Yellow Rope - The Yellow Rope is a "Flight Leader." They are typically responsible for all Airmen assigned to a dormitory floor and/or flight. It's one step up from the Green Rope. They generally have greater responsibility. They are usually responsible to ensure the dormitories are maintained up to standards. Supervises the duty performance of Green Ropes who show exceptional leadership skills can be selected for this position.
Red Rope - This is the "top" student leader (Flight/Formation Commander). He/she is selected from Yellow Ropes who show exceptional leadership qualities. The "Red Ropes" usually work directly for the Senior MTL, and provides general supervision and guidance to the other student ropes. Supervises duty performance of subordinate ALs; instructs, directs, and assists in the military training of all airmen assigned; responsible for the safety, appearance, and timely arrival of all assigned formation; plans, schedules, and conducts meetings with all assigned ALs. This is the highest leadership position a student can obtain in technical school.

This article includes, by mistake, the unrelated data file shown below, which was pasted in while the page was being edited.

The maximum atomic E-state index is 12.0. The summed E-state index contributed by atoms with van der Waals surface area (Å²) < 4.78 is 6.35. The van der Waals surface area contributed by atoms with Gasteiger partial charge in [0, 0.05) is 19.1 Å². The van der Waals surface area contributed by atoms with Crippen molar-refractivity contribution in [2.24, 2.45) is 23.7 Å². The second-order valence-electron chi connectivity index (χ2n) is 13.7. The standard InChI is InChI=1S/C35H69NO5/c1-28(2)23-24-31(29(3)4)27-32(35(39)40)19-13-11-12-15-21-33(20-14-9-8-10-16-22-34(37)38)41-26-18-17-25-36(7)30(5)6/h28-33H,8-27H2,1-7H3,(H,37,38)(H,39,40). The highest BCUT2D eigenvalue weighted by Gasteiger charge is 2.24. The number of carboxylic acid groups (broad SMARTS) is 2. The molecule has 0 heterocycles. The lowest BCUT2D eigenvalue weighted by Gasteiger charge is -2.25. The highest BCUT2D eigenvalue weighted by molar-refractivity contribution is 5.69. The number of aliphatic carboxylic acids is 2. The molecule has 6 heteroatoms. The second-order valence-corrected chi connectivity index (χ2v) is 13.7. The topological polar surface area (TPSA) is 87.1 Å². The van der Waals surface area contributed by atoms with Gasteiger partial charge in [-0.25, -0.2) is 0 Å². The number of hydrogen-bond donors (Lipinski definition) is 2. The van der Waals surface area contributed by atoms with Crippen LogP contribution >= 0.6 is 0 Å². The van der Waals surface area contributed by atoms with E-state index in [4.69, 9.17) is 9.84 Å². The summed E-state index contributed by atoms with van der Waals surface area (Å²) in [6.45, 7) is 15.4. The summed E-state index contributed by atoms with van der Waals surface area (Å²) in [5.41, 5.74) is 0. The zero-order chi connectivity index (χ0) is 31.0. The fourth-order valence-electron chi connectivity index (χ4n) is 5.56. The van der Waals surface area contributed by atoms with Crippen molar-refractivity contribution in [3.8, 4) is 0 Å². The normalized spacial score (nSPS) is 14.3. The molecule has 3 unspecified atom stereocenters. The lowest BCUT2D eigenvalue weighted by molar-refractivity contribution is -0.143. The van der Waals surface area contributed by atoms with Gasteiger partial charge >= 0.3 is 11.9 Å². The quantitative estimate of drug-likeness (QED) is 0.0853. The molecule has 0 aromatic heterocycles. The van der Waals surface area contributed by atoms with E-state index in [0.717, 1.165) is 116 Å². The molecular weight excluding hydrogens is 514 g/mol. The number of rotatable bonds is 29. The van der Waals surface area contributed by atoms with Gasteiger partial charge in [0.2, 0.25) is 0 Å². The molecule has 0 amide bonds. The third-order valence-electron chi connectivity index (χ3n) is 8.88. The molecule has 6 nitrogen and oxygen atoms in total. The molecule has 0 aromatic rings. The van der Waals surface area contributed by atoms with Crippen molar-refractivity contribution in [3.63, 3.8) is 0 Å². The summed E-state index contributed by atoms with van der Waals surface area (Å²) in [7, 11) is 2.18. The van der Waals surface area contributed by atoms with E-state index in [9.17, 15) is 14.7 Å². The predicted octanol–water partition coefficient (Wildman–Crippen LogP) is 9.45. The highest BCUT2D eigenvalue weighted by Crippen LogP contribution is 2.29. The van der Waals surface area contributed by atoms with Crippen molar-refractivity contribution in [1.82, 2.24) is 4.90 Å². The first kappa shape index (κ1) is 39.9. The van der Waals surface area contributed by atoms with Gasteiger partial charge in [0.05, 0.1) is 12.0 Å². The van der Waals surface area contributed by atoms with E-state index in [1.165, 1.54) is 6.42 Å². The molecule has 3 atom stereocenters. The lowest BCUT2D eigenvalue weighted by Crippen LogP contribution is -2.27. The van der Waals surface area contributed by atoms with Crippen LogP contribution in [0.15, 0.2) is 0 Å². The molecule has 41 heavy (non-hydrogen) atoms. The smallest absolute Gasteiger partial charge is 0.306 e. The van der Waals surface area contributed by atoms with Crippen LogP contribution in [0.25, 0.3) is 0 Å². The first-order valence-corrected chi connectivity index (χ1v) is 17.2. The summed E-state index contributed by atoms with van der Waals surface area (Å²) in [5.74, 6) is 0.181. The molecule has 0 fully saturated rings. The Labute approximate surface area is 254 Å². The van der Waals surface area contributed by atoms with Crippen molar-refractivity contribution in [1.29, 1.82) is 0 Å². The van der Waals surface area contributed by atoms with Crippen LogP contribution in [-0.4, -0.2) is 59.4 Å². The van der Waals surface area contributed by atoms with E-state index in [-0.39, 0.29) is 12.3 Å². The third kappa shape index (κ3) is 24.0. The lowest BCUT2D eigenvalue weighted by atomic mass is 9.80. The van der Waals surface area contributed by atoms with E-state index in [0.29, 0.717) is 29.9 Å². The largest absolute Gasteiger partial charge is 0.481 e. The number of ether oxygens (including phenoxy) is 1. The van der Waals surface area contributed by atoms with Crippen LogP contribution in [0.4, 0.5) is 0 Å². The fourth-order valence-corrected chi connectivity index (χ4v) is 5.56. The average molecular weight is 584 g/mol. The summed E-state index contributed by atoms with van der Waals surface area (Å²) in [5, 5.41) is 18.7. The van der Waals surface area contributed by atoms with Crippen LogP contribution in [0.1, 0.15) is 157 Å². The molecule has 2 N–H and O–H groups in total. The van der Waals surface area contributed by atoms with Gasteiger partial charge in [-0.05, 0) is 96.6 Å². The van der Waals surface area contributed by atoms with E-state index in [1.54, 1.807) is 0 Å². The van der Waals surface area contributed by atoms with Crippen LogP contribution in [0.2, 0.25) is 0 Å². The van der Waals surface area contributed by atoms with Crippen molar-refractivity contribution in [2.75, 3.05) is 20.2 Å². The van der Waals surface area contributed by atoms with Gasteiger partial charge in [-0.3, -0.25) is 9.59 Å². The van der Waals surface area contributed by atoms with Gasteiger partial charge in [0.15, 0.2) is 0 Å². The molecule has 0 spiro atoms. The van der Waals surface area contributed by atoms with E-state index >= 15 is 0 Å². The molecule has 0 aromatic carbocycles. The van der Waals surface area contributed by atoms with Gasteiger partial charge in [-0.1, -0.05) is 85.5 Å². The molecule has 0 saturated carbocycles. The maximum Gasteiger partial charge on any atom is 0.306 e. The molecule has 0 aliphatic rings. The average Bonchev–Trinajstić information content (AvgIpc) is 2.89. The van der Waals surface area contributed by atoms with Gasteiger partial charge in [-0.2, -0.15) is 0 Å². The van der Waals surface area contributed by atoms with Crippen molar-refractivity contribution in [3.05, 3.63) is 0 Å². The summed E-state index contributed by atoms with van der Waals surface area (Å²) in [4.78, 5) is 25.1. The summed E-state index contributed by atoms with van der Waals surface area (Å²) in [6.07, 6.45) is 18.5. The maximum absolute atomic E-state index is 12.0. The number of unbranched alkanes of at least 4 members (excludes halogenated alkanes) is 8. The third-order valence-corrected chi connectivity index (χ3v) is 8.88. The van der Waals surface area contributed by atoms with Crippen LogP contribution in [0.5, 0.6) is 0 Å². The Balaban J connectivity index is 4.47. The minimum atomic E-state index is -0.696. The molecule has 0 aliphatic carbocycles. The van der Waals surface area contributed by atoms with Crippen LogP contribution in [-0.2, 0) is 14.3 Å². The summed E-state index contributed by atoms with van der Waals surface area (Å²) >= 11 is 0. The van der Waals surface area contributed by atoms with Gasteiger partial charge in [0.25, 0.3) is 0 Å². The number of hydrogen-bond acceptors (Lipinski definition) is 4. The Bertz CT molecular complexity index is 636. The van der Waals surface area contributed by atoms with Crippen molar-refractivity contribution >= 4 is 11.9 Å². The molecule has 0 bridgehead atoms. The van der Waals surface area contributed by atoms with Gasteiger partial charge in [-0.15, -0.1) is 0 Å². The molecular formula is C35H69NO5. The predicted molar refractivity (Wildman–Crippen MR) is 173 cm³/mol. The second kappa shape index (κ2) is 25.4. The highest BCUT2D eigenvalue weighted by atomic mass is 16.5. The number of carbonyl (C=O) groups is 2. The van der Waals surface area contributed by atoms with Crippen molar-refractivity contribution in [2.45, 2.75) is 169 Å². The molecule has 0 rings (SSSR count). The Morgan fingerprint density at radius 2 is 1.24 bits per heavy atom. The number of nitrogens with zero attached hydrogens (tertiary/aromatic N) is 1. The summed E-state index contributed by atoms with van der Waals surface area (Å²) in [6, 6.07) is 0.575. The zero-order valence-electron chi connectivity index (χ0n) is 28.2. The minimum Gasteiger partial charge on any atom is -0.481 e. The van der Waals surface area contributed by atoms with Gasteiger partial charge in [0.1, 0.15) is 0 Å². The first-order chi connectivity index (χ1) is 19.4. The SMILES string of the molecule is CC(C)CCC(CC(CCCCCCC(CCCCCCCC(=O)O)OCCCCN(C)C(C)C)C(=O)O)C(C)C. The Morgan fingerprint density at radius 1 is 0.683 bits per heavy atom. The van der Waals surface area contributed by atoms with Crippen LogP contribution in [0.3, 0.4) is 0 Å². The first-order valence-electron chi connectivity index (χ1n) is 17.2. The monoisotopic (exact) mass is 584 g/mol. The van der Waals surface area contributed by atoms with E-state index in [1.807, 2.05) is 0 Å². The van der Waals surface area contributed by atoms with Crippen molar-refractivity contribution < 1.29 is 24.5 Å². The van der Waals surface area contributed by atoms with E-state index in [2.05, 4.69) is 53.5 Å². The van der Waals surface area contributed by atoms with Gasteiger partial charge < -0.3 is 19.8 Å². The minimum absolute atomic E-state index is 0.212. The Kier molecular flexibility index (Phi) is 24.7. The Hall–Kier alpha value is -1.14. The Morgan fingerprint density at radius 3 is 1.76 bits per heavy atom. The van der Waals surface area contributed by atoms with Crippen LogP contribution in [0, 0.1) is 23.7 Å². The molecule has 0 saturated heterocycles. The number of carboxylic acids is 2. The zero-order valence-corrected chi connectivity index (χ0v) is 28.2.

Black Rope - Student Drill Team and Special Activities Team.
Silver or Blue & White Rope – Drum and Bugle Corps.
Teal Rope - Sexual Assault & Awareness Support.
White Rope - Chapel Guide and Community Service Volunteer.
Orange Rope – Innovation and Process Improvement
Blue Rope - A Blue Rope is a Military Training Leader (MTL). This is not a student. It is an Air Force member (usually in the rank of Staff Sergeant thru Senior Master Sergeant) who has been selected for a developmental special duty assignment (AFSC 8B100). Within each training squadron you'll find a Military Training Flight Chief (typically a Technical Sergeant or Master Sergeant), who leads the other MTLs within the unit. The MTL staff is responsible for the general supervision and discipline of the student population.